Teaching Computers to Tell Cancer Cells Apart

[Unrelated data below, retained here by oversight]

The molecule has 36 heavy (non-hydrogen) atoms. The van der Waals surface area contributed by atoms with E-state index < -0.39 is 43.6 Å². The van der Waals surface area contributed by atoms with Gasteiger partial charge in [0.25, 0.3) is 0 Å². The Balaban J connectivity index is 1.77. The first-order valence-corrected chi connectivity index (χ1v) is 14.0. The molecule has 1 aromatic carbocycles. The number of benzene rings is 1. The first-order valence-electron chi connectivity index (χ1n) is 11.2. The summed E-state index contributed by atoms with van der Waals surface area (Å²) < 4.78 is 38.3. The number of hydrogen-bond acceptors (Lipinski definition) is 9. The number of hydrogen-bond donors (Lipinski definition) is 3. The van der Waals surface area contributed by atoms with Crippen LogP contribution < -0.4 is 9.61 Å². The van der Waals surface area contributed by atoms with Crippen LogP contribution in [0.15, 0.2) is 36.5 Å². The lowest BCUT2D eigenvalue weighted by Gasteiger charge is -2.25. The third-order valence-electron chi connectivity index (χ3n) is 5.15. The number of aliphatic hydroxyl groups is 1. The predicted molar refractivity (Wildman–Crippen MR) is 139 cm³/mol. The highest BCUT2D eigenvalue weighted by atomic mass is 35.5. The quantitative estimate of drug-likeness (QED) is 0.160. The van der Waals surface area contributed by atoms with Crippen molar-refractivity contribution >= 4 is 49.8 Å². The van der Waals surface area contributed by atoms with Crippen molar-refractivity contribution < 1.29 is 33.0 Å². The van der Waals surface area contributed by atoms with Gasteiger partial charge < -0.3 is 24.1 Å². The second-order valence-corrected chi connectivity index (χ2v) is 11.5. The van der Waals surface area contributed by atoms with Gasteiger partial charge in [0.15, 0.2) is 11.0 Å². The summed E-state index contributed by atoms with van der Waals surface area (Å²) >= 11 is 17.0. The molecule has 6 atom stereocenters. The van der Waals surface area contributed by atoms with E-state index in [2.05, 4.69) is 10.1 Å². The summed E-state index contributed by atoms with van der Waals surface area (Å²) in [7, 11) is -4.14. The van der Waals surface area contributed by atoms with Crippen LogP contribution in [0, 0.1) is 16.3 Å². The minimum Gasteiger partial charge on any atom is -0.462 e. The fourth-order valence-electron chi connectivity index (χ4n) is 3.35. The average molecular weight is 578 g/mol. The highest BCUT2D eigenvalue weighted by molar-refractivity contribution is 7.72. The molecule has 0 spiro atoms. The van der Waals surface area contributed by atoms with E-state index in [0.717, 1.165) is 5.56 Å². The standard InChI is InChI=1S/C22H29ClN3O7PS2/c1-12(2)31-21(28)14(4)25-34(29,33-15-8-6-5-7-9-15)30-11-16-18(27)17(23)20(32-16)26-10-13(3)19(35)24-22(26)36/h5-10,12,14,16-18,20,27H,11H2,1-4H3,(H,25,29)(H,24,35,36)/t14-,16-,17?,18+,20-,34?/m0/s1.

Prostate cancer is notoriously difficult for pathologists to reproducibly read and interpret. It is a jumble of cell types in the tissue – normal cells mixed in with not just cancer cells, but several different kinds of cancer cells. Prostate cancer cells have different Gleason pattern numbers assigned based on their morphology – how their size, shape and orientation appear under the microscope. Scientist Robert Veltri, Ph.D., working with a biomedical engineer from Case Western Reserve University, Anant Madabhushi, Ph.D., has come up with a way for a computer to help. Veltri has been studying the structure of the nucleus of prostate cancer cells for years, and that expertise is now part of an automated tissue-studying program that uses seven key structural features to analyze Gleason grade. "The computer program needs only three out of seven features to distinguish with 90 percent accuracy Gleason grade patterns 3 and 4, and to differentiate aggressive from non-aggressive prostate cancer," he says.